True or False: Self-published Books

I want to play a game.

No, not that kind of game.

Today, I want to talk about some of the things I’ve seen posted and written online about self-published books and authors. Some of them are pretty gross, and I just wanted to take a minute and clear up some confusion. So let’s get started.

If indie books were any good, a traditional publisher would accept them.

False. Not to mention rude. Traditional publishers are very, very picky about what they accept. It’s a difficult industry to break into, and it’s highly subjective.

Also, some authors don’t understand what they’re getting into before they get pretty far into the process. There are indie authors who initially accepted book deals from traditional publishers and then backed out of their contracts to self-publish instead because they wanted more control over their work.

Self-published books are low quality

It depends. If the author does their homework and is careful about formatting and so on, you probably won’t be able to tell the difference between a self-published book and a traditionally published book.

I have a copy of The Frozen Flame (not an affiliate link) by Sionna Trenz and it’s a great looking book. I haven’t finished reading it yet, so I don’t feel comfortable talking about the content until I do, but the physical copy of the book itself is very nice. Nobody would know just from looking at it that it didn’t come from a major traditional publishing company.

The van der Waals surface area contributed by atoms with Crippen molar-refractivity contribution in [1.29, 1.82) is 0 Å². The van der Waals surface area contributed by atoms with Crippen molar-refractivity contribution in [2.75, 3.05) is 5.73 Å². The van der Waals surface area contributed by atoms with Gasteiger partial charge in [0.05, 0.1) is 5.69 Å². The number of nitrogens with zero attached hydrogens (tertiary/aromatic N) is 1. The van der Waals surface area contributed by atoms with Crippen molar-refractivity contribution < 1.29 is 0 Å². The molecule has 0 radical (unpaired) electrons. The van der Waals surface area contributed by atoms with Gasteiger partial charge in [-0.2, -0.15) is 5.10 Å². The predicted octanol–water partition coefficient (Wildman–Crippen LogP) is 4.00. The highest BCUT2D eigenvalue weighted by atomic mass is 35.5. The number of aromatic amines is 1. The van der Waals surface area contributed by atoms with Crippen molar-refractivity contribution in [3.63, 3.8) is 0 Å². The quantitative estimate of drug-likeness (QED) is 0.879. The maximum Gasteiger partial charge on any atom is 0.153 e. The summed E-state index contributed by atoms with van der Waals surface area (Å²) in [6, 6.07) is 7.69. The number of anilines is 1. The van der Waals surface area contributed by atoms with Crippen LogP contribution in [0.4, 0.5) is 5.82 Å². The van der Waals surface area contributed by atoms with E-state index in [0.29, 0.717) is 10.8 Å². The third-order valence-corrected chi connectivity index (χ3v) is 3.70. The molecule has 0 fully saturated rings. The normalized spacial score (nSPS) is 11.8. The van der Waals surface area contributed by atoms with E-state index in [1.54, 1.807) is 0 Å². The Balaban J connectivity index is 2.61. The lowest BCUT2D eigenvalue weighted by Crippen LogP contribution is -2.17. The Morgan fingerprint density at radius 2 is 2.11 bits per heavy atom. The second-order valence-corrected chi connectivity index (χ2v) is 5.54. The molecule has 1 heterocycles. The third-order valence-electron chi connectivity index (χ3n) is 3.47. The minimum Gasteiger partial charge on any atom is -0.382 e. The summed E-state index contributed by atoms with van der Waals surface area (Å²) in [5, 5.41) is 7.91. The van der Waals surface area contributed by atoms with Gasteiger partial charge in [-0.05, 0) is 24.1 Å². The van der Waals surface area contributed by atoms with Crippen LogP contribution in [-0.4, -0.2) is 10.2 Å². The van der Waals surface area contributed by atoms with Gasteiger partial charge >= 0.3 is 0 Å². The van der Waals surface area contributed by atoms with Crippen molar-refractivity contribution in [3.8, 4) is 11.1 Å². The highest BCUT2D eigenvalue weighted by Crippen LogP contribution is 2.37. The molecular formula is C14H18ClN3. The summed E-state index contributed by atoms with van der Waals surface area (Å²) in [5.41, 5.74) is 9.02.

Self-publishing is hard

Mostly true? Everyone has their own threshold of what’s easy vs what’s hard, but it is true that more work falls on authors who self-publish. Publishing is not just an art, it’s also a business. Indie authors are responsible for sourcing out editors, cover designs, formatting their books, doing all of their marketing, creating ad campaigns, and so on. They also have to watch out for scammers if they choose to hire editors or designers to help them with this process. (I have an upcoming post about hiring editors, so keep an eye out for that).

Traditionally published authors often don’t get a choice in their covers. The publishing company helps with editing and proofreading, formatting, and some of the marketing. However, it’s still a business and there’s still more to it than just writing a book and handing it off to the publisher.

If you self-publish a book, you can’t traditionally publish it later

Mostly true, but there have been some exceptions. Generally those exceptions are mega bestsellers. Think Fifty Shades of Grey big.

You can’t buy self-published books in a brick and mortar bookstore

False. I mean, there will be some indie books that you won’t be able to find in a brick and mortar store, or at the library, but it is possible to distribute self-published books to stores. I’m not going to get off topic and go into those details today, but you can look here and here if you want to know more about that.

Game over!

I’ll probably revisit this topic when I have more self-publishing myths to bust (or confirm), but I think I’ve covered enough for one day. What do you think? Feel free to share your own myths in the comments below!

Image Credit: Content Pixie

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12 Comments

  1. I wouldn’t even know how you’d go about trying to get a publisher to accept your book or how to self-publish. I imagine both are hard but for different reasons. Like, how do you promote and make your book available around the world if you self-publish?

    1. You’re absolutely correct that they’re both hard in different ways. If you want to sell through a traditional publisher, you need to go through an agent. The acceptance process can be brutal. You get to skip that step if you’re self-publishing, but that puts you in charge of everything the publisher would have done for you.